Hikivison and Foscam were the ones I was choosing between about 5 years ago for a baby monitor. 

 

This is exactly what we did. 

 

11 hours ago, Mike13 said:

Got Synology Surveillance Station but you have to buy more licenses. Which is fine, but if it’s not on the cloud couldn’t someone just take your NAS?

 

 

Licenses aren't expensive for what they are. 

 

Best way (IMHO):

  • Run the cameras PoE 
  • Have the NAS and the internal route (including the PoE injection) to a UPS
  • Back it up 3-2-1 (three disks, two onsite, one offsite). You can push to a cloud alternately or additionally.

It's possible to do this with Surveillance Station and Cloud Sync working together. You'll want to be judicious about what you log and how or bandwidth goes silly.

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Makes sense. Good to know cloud is an option too. At the time I thought WiFi was would be fine, battery wouldn’t be too much hassle and Arlo would be much better quality than the other two brands. Wrong, wrong and wrong 🤣

 

10 hours ago, rmpfyf said:

Back it up 3-2-1 (three disks, two onsite, one offsite)

One question, how would you back up to an offsite disk?

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I’ve been through all this recently, and considered all the possibilities.  In the end, for a whole bunch of reasons, I decided to use a separate NVR rather than a NAS, and I have all cam’s connected via Cat6 poe.

I would recommend Dahua cameras, and not really any others (including Hikvision).  I’d avoid “plug and play” styles already discussed here.  Many of them will have poor pictures (esp at night) and there are widespread issues with them being hackable.

I bought a car6 wiring kit - fiddly but easy to do yourself.  

The real issue is, do yo want a “visual deterrent”, or do you actually want footage (day and night) that you can save, review and make out detail?  The latter will be more expensive and camera choice needs to be considered.

 

Mat 

Edited by Mat-with-one-t
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Again, I went with Dahua.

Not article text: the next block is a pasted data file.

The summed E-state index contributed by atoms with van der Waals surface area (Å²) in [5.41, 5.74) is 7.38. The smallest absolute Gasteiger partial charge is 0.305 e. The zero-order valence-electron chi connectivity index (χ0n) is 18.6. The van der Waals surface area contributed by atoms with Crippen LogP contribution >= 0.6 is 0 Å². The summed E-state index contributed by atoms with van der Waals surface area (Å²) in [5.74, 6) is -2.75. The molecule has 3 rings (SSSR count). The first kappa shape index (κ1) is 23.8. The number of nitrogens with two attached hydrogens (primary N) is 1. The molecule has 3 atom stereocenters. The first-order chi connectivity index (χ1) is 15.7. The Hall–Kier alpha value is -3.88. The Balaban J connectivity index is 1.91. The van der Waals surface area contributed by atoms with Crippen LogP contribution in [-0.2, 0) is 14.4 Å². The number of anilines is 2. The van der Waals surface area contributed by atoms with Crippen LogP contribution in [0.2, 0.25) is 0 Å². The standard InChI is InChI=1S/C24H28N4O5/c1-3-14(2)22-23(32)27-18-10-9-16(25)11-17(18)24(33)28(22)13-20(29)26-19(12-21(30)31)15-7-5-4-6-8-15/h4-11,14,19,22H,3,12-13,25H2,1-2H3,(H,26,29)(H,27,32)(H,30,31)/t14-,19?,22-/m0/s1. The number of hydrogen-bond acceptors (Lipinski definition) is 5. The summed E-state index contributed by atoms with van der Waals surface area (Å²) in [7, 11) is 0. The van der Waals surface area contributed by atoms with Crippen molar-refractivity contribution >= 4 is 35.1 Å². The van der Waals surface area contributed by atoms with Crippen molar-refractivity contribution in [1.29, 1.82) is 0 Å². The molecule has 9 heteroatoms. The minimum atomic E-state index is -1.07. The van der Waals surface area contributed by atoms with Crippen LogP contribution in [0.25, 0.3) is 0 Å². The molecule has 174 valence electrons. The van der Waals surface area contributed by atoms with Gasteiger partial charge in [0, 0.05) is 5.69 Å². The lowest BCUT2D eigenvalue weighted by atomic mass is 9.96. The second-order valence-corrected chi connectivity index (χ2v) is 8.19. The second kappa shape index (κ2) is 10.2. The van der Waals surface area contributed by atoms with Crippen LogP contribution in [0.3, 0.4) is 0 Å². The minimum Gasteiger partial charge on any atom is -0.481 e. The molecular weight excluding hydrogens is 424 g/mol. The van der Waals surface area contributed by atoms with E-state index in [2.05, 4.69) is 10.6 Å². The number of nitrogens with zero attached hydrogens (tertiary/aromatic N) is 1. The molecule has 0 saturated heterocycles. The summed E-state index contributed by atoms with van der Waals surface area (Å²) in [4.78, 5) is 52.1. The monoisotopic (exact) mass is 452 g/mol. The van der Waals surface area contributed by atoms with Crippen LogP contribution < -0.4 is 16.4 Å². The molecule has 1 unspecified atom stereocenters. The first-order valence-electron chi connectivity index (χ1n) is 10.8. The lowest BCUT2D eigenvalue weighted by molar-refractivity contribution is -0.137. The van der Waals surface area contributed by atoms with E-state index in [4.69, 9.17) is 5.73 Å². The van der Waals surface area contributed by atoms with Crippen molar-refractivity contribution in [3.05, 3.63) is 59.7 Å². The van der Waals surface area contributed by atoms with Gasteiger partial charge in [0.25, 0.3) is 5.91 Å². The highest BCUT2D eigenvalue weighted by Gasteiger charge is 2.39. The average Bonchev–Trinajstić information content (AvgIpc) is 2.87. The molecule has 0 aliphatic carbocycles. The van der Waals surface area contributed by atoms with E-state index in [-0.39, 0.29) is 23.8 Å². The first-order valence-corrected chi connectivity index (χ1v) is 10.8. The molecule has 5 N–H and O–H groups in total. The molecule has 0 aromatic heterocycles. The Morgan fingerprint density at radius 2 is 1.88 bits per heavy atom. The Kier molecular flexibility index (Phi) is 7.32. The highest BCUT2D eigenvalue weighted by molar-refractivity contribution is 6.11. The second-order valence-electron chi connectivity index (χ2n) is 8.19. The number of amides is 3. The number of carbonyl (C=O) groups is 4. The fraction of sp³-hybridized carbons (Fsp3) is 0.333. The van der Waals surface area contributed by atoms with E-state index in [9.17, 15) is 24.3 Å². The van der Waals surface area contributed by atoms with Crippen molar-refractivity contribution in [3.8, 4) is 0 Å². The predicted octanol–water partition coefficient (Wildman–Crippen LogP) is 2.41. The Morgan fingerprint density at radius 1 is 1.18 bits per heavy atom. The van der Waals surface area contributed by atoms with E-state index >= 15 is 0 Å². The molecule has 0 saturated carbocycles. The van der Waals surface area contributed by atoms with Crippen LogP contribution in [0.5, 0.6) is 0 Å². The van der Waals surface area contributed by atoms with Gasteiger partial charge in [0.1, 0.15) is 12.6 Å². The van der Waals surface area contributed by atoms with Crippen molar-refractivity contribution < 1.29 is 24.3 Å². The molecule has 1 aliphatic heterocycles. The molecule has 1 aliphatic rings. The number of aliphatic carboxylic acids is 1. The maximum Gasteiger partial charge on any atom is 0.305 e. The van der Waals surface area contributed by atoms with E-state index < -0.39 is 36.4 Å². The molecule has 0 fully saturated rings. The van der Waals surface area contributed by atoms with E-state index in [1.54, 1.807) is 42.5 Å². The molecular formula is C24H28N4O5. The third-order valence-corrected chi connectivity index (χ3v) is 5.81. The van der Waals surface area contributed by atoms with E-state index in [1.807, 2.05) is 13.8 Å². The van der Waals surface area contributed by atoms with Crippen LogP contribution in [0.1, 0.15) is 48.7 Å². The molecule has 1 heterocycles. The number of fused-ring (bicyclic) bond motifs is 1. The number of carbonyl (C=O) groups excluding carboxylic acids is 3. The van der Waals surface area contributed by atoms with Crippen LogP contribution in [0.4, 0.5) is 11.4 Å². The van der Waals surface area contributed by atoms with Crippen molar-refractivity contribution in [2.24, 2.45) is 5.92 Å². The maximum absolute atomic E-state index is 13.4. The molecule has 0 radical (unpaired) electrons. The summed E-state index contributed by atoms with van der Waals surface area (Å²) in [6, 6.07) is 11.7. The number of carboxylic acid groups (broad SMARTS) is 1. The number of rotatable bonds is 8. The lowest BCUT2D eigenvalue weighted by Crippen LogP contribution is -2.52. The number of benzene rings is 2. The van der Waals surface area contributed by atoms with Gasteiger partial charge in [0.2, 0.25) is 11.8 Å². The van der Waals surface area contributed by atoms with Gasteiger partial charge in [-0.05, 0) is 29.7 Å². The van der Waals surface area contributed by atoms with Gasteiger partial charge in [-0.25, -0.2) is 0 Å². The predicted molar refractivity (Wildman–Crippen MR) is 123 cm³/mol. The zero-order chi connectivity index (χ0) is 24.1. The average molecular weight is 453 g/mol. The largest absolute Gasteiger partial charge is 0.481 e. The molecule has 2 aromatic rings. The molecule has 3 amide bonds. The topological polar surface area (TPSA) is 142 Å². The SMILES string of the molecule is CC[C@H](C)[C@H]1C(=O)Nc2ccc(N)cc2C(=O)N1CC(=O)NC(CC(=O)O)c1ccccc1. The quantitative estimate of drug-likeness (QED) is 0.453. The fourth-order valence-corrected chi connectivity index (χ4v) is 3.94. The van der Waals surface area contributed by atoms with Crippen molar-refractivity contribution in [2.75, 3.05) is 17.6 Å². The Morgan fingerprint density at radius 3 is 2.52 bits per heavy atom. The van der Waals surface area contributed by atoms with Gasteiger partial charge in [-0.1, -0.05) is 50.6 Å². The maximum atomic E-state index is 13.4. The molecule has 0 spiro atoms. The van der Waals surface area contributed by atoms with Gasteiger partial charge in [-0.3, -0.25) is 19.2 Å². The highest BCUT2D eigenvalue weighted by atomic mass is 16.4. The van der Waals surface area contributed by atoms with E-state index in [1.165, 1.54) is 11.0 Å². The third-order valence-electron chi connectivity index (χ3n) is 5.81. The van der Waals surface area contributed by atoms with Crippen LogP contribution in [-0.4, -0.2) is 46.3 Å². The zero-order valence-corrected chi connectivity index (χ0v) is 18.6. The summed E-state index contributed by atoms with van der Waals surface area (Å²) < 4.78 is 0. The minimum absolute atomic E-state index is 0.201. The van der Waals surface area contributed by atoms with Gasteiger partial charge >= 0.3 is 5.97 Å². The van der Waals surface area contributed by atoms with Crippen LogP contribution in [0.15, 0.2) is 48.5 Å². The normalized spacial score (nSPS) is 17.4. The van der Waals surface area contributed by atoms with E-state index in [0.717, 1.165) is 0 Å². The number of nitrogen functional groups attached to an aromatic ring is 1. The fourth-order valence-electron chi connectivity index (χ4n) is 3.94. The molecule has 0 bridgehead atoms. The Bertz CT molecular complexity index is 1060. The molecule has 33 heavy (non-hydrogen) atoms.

It also depends upon what functions you want.  My cam’s will do things like tripwire, motion detection, and so on.  The more expensive cam’s have things like face recognition, number plate recordings, etc, but those cameras cost a lot, and you need to make sure the NVR matches them.

 

so, as an example, my NVR is a Dahua (confusingly also known as “Alhua”, NVR5216-16p-4ks2e

 

The separate NVR means you get something designed for purpose, and not sucking up processing power from your computer or NAS.  The one you choose will depend on what cam’s you get, and how many of them, and whether they will be POE.  

 

Start with cam’s.  It is likely that each one will be a bit different, depending on what you want it to do.  The most fancy will likely be out the front of your house.  Cheaper or simpler in other areas.....

 

Shoot me a PM and I can point you to a guy who was really useful.  I sent him pics of where I wanted cam’s, and what they’d look at, and what I wanted them to be able to do, and I went from there.  There’s a lot to learn!

 

mat

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8 hours ago, Mike13 said:

One question, how would you back up to an offsite disk?

 

Cloud Sync in the usual Synology Disk Station Manager application will do it well.

 

2 hours ago, Mat-with-one-t said:

Again, I went with Dahua.  

It also depends upon what functions you want.  My cam’s will do things like tripwire, motion detection, and so on.  The more expensive cam’s have things like face recognition, number plate recordings, etc, but those cameras cost a lot, and you need to make sure the NVR matches them.

 

so, as an example, my NVR is a Dahua (confusingly also known as “Alhua”, NVR5216-16p-4ks2e